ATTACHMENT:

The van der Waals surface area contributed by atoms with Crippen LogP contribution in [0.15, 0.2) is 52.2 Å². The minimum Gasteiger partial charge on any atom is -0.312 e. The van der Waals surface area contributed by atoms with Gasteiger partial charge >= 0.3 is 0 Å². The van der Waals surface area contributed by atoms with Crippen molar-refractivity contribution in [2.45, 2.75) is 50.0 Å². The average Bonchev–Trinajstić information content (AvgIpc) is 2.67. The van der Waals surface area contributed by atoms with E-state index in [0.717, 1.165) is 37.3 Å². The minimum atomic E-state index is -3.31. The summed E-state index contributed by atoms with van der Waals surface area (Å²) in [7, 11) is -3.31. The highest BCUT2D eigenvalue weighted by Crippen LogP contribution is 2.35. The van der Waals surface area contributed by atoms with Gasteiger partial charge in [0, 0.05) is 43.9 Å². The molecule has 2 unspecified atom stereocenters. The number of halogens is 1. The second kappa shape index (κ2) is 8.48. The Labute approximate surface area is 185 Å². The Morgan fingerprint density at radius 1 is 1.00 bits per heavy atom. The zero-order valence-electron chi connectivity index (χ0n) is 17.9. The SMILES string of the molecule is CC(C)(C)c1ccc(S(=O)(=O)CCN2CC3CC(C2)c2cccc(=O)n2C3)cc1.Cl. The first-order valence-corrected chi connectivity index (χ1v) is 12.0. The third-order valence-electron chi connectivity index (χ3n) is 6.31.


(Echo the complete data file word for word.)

The van der Waals surface area contributed by atoms with Crippen LogP contribution in [0.15, 0.2) is 52.2 Å². The minimum Gasteiger partial charge on any atom is -0.312 e. The van der Waals surface area contributed by atoms with Gasteiger partial charge >= 0.3 is 0 Å². The van der Waals surface area contributed by atoms with Crippen molar-refractivity contribution in [2.45, 2.75) is 50.0 Å². The average Bonchev–Trinajstić information content (AvgIpc) is 2.67. The van der Waals surface area contributed by atoms with E-state index in [0.717, 1.165) is 37.3 Å². The minimum atomic E-state index is -3.31. The summed E-state index contributed by atoms with van der Waals surface area (Å²) in [7, 11) is -3.31. The highest BCUT2D eigenvalue weighted by Crippen LogP contribution is 2.35. The van der Waals surface area contributed by atoms with Gasteiger partial charge in [0, 0.05) is 43.9 Å². The molecule has 2 unspecified atom stereocenters. The number of halogens is 1. The second kappa shape index (κ2) is 8.48. The Labute approximate surface area is 185 Å². The Morgan fingerprint density at radius 1 is 1.00 bits per heavy atom. The zero-order valence-electron chi connectivity index (χ0n) is 17.9. The SMILES string of the molecule is CC(C)(C)c1ccc(S(=O)(=O)CCN2CC3CC(C2)c2cccc(=O)n2C3)cc1.Cl. The first-order valence-corrected chi connectivity index (χ1v) is 12.0. The third-order valence-electron chi connectivity index (χ3n) is 6.31.